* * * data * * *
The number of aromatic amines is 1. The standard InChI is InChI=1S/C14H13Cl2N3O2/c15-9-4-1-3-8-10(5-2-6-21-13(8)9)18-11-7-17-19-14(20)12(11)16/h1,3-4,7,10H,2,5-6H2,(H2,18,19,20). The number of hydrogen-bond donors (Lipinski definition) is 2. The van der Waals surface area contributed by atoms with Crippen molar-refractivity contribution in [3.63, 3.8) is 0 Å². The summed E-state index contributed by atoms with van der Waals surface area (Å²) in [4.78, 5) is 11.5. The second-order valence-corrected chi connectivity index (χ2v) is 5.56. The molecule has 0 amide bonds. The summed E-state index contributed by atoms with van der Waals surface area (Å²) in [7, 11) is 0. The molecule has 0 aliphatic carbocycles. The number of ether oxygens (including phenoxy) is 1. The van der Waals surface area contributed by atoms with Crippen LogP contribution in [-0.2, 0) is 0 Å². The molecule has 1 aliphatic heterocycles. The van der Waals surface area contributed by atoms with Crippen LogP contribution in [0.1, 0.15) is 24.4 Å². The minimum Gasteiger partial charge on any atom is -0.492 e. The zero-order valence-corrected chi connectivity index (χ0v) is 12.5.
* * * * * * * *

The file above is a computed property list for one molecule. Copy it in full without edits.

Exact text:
The number of aromatic amines is 1. The standard InChI is InChI=1S/C14H13Cl2N3O2/c15-9-4-1-3-8-10(5-2-6-21-13(8)9)18-11-7-17-19-14(20)12(11)16/h1,3-4,7,10H,2,5-6H2,(H2,18,19,20). The number of hydrogen-bond donors (Lipinski definition) is 2. The van der Waals surface area contributed by atoms with Crippen molar-refractivity contribution in [3.63, 3.8) is 0 Å². The summed E-state index contributed by atoms with van der Waals surface area (Å²) in [4.78, 5) is 11.5. The second-order valence-corrected chi connectivity index (χ2v) is 5.56. The molecule has 0 amide bonds. The summed E-state index contributed by atoms with van der Waals surface area (Å²) in [7, 11) is 0. The molecule has 0 aliphatic carbocycles. The number of ether oxygens (including phenoxy) is 1. The van der Waals surface area contributed by atoms with Crippen LogP contribution in [-0.2, 0) is 0 Å². The molecule has 1 aliphatic heterocycles. The van der Waals surface area contributed by atoms with Crippen LogP contribution in [0.1, 0.15) is 24.4 Å². The minimum Gasteiger partial charge on any atom is -0.492 e. The zero-order valence-corrected chi connectivity index (χ0v) is 12.5.